Pride in the Underground (Comix)

The cover for Gay Comix number 6.

Chances are, if you know anything about underground comix (occasionally “comics”) at all, what comes to mind is something along the lines of R. Crumb: male-dominated, drug-influenced, heavily heterosexual counterculture comics from the 1960s and 70s, critical of the materialism and manners of mainstream post-war society, populated by dropouts, burnouts, leering men, and exaggeratedly sexual women. You’re not wrong, and you can certainly find those in the Underground Comix Collection (MS 636), including some issues of ZAP, considered an outstanding example of the form.

Underground comix, however, are a medium, not a genre, and one which marginalized creators from a range of backgrounds and countercultures embraced as a way to express themselves free from the editorial oversight of commerical publishers and Hays-code style censorship of the Comics Code Authority. These presses started as early as the late 1950s and some of them ran well into the 1980s and 1990s: some comics bounced from press to press, or went through periods of being entirely creator-produced; some presses collapsed and were reopened, or only managed a few issues before folding. The history of underground comix is long, complicated, and rich, reflecting a diversity of opinion and experience that’s often absent or erased from the mainstream form of the medium.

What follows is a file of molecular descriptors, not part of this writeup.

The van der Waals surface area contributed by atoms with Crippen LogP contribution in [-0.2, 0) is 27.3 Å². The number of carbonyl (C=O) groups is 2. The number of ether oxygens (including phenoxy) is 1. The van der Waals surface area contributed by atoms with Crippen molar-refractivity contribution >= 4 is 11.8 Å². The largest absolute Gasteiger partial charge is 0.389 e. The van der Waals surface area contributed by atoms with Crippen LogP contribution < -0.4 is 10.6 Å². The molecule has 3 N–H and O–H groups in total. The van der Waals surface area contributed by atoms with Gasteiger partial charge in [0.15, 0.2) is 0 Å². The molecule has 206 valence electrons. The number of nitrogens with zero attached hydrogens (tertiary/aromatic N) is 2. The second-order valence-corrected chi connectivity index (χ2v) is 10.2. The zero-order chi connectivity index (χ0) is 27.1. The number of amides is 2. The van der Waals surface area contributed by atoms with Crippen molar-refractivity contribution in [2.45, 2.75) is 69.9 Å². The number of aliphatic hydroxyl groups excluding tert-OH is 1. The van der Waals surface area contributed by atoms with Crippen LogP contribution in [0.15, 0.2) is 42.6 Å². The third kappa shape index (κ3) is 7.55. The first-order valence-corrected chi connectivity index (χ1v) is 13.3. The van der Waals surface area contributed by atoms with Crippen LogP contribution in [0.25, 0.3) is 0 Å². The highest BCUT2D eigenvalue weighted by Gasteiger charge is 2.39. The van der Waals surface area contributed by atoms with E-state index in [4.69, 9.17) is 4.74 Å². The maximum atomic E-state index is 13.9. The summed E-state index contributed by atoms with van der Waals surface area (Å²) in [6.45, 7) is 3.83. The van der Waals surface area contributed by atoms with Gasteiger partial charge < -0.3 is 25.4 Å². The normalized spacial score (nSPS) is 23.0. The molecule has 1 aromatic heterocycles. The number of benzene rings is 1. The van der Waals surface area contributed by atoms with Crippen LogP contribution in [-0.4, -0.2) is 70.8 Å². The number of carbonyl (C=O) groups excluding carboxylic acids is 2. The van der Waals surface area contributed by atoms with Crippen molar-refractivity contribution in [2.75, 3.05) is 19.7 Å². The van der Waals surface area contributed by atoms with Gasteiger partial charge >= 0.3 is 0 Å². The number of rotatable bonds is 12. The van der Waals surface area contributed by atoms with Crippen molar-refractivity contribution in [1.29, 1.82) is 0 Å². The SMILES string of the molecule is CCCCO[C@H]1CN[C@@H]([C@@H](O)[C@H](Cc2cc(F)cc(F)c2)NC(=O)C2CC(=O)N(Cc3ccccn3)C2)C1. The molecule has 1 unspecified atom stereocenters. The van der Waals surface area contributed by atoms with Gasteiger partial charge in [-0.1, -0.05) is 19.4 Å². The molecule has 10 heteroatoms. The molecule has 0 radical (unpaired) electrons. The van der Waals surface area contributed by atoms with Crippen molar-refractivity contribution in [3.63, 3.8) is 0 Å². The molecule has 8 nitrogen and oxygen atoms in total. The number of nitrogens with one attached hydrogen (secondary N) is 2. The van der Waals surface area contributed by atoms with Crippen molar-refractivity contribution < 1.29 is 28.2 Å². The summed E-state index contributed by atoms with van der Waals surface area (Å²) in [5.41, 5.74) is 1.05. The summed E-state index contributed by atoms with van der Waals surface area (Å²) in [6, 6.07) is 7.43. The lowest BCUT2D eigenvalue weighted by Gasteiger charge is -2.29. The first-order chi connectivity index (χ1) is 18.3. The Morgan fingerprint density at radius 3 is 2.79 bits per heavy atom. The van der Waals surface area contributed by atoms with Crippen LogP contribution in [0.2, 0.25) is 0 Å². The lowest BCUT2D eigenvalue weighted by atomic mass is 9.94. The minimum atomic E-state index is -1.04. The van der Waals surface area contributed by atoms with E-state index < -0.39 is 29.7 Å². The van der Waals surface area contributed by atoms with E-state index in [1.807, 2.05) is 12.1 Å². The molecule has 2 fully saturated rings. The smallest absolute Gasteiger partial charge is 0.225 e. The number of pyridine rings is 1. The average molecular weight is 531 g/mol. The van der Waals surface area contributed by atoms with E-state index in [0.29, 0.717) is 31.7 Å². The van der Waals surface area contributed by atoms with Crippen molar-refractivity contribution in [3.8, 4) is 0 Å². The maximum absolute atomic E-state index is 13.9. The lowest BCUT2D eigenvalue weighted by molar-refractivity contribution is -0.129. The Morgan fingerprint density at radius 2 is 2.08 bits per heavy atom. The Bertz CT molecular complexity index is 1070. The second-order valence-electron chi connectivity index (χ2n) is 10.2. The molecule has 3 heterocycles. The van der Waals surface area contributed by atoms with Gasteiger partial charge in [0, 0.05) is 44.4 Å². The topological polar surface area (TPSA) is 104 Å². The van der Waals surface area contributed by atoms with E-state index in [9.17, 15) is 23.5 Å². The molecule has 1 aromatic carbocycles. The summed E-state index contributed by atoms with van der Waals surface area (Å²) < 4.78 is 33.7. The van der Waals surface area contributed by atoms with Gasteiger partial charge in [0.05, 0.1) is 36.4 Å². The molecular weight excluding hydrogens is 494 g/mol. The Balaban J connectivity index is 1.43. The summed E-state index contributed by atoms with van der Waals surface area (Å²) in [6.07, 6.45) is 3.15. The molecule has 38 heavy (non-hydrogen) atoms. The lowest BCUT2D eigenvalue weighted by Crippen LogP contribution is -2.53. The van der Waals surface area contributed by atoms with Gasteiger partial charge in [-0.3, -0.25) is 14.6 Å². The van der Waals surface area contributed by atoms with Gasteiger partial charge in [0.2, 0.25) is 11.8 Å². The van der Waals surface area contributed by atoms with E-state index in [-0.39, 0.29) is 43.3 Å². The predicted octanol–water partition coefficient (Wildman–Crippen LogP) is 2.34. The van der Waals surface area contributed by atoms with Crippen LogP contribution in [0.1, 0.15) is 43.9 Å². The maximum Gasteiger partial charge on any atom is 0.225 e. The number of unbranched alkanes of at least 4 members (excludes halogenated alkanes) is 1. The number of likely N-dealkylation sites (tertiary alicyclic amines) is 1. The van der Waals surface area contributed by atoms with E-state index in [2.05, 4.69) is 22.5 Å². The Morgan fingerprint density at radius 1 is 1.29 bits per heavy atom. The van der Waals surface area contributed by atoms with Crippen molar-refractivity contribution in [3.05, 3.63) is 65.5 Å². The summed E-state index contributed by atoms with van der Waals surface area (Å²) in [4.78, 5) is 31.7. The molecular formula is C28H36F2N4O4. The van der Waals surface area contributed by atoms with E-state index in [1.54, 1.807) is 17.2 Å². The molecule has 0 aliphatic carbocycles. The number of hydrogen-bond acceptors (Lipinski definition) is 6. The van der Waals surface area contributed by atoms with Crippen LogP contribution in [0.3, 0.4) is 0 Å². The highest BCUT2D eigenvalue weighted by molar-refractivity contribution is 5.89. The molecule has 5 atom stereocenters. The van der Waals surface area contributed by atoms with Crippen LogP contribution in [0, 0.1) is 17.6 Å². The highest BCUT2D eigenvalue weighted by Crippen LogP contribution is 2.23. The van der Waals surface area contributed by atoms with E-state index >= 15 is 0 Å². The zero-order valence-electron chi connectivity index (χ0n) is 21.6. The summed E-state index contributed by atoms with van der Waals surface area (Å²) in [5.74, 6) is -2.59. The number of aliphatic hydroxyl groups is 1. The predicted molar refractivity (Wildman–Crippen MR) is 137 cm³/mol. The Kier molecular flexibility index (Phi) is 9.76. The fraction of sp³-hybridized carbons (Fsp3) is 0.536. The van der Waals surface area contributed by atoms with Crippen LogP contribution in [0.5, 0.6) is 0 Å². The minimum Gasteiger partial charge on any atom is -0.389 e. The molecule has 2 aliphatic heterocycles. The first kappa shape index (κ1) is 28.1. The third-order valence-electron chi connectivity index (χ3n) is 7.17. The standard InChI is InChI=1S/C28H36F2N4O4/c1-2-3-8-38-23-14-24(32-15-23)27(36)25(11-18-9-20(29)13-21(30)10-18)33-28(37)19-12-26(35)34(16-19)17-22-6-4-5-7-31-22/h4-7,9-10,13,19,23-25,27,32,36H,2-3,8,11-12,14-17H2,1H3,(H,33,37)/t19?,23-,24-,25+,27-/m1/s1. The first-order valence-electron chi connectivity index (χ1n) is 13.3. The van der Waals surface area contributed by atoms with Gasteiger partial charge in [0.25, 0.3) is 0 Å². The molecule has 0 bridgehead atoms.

No surprise, then, that there are a few flashes of rainbow among the boxes and folders of the Underground Comix Collection. These comics date mostly from the 1970s and 1980s, and provide a look at what gay men, lesbians, and others in the LGBT community (as these creators identified themselves and their community) were thinking, reading, and doing between the watershed of Gay Liberation in the late 1960s and the mass mobilization in response to the AIDS epidemic. They run the gamut from raunchy to goofy to angry: from multi-page stories to single-panel cartoons, these comics were created by and for LGBTQ+ people, unconcerned with a straight audience (and excluded from mainstream publishing by virtue of their subject matter). They talk about sex, both before and after AIDS, about coming out, starting new, building community, breaking up, grocery shopping, and getting hassled.